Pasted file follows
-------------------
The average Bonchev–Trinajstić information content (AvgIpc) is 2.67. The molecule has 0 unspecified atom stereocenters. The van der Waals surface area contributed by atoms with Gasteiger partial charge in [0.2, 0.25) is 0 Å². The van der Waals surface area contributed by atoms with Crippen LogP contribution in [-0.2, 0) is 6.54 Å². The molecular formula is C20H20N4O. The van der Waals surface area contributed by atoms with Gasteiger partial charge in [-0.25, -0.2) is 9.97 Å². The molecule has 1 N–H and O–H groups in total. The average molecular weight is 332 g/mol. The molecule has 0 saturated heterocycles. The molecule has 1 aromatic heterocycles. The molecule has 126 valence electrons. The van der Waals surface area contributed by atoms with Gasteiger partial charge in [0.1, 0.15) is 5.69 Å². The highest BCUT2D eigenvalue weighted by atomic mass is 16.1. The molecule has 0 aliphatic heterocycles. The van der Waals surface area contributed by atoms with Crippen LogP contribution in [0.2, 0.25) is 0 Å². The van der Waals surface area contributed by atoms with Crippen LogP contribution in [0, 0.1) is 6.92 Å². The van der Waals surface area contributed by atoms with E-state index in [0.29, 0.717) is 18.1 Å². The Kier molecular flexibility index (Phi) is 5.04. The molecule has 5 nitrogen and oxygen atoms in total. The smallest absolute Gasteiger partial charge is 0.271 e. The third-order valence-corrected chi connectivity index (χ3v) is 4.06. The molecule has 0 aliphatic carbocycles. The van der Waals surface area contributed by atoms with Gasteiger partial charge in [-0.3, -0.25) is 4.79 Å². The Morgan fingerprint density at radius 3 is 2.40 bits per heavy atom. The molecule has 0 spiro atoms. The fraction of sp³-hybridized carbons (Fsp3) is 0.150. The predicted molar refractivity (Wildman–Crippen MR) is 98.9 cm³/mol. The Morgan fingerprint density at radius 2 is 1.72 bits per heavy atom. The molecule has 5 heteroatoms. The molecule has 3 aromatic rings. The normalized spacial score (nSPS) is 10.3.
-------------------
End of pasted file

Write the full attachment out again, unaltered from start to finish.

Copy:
The average Bonchev–Trinajstić information content (AvgIpc) is 2.67. The molecule has 0 unspecified atom stereocenters. The van der Waals surface area contributed by atoms with Gasteiger partial charge in [0.2, 0.25) is 0 Å². The van der Waals surface area contributed by atoms with Crippen LogP contribution in [-0.2, 0) is 6.54 Å². The molecular formula is C20H20N4O. The van der Waals surface area contributed by atoms with Gasteiger partial charge in [-0.25, -0.2) is 9.97 Å². The molecule has 1 N–H and O–H groups in total. The average molecular weight is 332 g/mol. The molecule has 0 saturated heterocycles. The molecule has 1 aromatic heterocycles. The molecule has 126 valence electrons. The van der Waals surface area contributed by atoms with Gasteiger partial charge in [0.1, 0.15) is 5.69 Å². The highest BCUT2D eigenvalue weighted by atomic mass is 16.1. The molecule has 0 aliphatic heterocycles. The van der Waals surface area contributed by atoms with Crippen LogP contribution in [0.2, 0.25) is 0 Å². The van der Waals surface area contributed by atoms with Crippen LogP contribution in [0, 0.1) is 6.92 Å². The van der Waals surface area contributed by atoms with E-state index in [0.29, 0.717) is 18.1 Å². The Kier molecular flexibility index (Phi) is 5.04. The molecule has 5 nitrogen and oxygen atoms in total. The smallest absolute Gasteiger partial charge is 0.271 e. The third-order valence-corrected chi connectivity index (χ3v) is 4.06. The molecule has 0 aliphatic carbocycles. The van der Waals surface area contributed by atoms with Gasteiger partial charge in [-0.3, -0.25) is 4.79 Å². The Morgan fingerprint density at radius 3 is 2.40 bits per heavy atom. The molecule has 0 spiro atoms. The fraction of sp³-hybridized carbons (Fsp3) is 0.150. The predicted molar refractivity (Wildman–Crippen MR) is 98.9 cm³/mol. The Morgan fingerprint density at radius 2 is 1.72 bits per heavy atom. The molecule has 5 heteroatoms. The molecule has 3 aromatic rings. The normalized spacial score (nSPS) is 10.3.